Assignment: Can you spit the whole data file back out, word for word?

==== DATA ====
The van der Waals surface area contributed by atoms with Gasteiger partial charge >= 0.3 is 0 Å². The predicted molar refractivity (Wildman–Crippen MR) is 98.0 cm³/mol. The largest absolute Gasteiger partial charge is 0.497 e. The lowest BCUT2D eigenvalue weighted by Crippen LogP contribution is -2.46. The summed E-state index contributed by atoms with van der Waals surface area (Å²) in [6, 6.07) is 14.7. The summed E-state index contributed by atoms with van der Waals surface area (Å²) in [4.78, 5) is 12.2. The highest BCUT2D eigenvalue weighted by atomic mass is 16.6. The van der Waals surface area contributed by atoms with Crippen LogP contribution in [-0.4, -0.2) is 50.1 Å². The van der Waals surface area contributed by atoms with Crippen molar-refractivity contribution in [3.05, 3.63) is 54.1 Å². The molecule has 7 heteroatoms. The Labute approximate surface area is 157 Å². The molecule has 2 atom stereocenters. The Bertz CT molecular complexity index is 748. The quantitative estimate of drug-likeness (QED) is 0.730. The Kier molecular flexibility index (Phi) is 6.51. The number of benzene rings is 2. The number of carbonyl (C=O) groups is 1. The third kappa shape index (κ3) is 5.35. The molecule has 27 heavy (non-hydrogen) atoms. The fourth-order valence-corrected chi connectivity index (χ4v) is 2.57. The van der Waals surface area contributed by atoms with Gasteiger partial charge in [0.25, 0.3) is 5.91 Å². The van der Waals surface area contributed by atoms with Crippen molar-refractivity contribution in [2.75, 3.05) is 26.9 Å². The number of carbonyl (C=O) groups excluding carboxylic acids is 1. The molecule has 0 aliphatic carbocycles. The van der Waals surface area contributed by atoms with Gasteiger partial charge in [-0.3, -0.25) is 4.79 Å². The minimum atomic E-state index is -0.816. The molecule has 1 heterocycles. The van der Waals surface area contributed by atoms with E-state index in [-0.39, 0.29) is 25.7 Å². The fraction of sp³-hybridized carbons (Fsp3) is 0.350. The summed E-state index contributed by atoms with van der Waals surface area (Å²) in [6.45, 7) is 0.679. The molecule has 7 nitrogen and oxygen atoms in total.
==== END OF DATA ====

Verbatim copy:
The van der Waals surface area contributed by atoms with Gasteiger partial charge >= 0.3 is 0 Å². The predicted molar refractivity (Wildman–Crippen MR) is 98.0 cm³/mol. The largest absolute Gasteiger partial charge is 0.497 e. The lowest BCUT2D eigenvalue weighted by Crippen LogP contribution is -2.46. The summed E-state index contributed by atoms with van der Waals surface area (Å²) in [6, 6.07) is 14.7. The summed E-state index contributed by atoms with van der Waals surface area (Å²) in [4.78, 5) is 12.2. The highest BCUT2D eigenvalue weighted by atomic mass is 16.6. The van der Waals surface area contributed by atoms with Crippen LogP contribution in [-0.4, -0.2) is 50.1 Å². The van der Waals surface area contributed by atoms with Crippen molar-refractivity contribution in [3.05, 3.63) is 54.1 Å². The molecule has 7 heteroatoms. The Labute approximate surface area is 157 Å². The molecule has 2 atom stereocenters. The Bertz CT molecular complexity index is 748. The quantitative estimate of drug-likeness (QED) is 0.730. The Kier molecular flexibility index (Phi) is 6.51. The number of benzene rings is 2. The number of carbonyl (C=O) groups is 1. The third kappa shape index (κ3) is 5.35. The molecule has 27 heavy (non-hydrogen) atoms. The fourth-order valence-corrected chi connectivity index (χ4v) is 2.57. The van der Waals surface area contributed by atoms with Gasteiger partial charge in [0.25, 0.3) is 5.91 Å². The van der Waals surface area contributed by atoms with Crippen molar-refractivity contribution in [2.75, 3.05) is 26.9 Å². The number of carbonyl (C=O) groups excluding carboxylic acids is 1. The molecule has 0 aliphatic carbocycles. The van der Waals surface area contributed by atoms with Gasteiger partial charge in [-0.3, -0.25) is 4.79 Å². The minimum atomic E-state index is -0.816. The molecule has 1 heterocycles. The van der Waals surface area contributed by atoms with E-state index in [-0.39, 0.29) is 25.7 Å². The fraction of sp³-hybridized carbons (Fsp3) is 0.350. The summed E-state index contributed by atoms with van der Waals surface area (Å²) in [6.45, 7) is 0.679. The molecule has 7 nitrogen and oxygen atoms in total.